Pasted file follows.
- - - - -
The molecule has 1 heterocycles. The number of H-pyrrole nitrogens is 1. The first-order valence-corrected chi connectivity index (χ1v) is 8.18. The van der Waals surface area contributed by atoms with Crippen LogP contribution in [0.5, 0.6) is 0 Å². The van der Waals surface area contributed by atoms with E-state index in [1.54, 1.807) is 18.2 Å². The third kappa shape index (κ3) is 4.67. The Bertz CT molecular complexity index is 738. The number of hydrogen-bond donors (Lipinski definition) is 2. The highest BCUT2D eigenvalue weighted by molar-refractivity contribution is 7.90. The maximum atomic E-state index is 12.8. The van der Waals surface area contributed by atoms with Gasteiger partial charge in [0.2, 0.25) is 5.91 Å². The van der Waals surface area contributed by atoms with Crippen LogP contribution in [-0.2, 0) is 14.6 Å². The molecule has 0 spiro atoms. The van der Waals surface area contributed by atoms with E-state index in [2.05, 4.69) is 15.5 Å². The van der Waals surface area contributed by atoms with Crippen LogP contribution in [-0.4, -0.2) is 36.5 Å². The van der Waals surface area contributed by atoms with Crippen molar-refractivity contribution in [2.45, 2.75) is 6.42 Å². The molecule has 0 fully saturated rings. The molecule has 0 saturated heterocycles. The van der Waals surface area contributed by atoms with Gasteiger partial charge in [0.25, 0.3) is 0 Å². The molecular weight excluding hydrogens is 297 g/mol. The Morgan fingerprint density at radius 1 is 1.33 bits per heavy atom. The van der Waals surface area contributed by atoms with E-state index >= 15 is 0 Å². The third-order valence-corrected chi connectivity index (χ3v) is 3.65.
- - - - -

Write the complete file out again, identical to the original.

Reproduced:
The molecule has 1 heterocycles. The number of H-pyrrole nitrogens is 1. The first-order valence-corrected chi connectivity index (χ1v) is 8.18. The van der Waals surface area contributed by atoms with Crippen LogP contribution in [0.5, 0.6) is 0 Å². The van der Waals surface area contributed by atoms with E-state index in [1.54, 1.807) is 18.2 Å². The third kappa shape index (κ3) is 4.67. The Bertz CT molecular complexity index is 738. The number of hydrogen-bond donors (Lipinski definition) is 2. The highest BCUT2D eigenvalue weighted by molar-refractivity contribution is 7.90. The maximum atomic E-state index is 12.8. The van der Waals surface area contributed by atoms with Gasteiger partial charge in [0.2, 0.25) is 5.91 Å². The van der Waals surface area contributed by atoms with Crippen LogP contribution in [-0.2, 0) is 14.6 Å². The molecule has 0 spiro atoms. The van der Waals surface area contributed by atoms with E-state index in [2.05, 4.69) is 15.5 Å². The van der Waals surface area contributed by atoms with Crippen LogP contribution in [-0.4, -0.2) is 36.5 Å². The van der Waals surface area contributed by atoms with Crippen molar-refractivity contribution in [2.45, 2.75) is 6.42 Å². The molecule has 0 fully saturated rings. The molecule has 0 saturated heterocycles. The van der Waals surface area contributed by atoms with Gasteiger partial charge in [0.25, 0.3) is 0 Å². The molecular weight excluding hydrogens is 297 g/mol. The Morgan fingerprint density at radius 1 is 1.33 bits per heavy atom. The van der Waals surface area contributed by atoms with E-state index >= 15 is 0 Å². The third-order valence-corrected chi connectivity index (χ3v) is 3.65.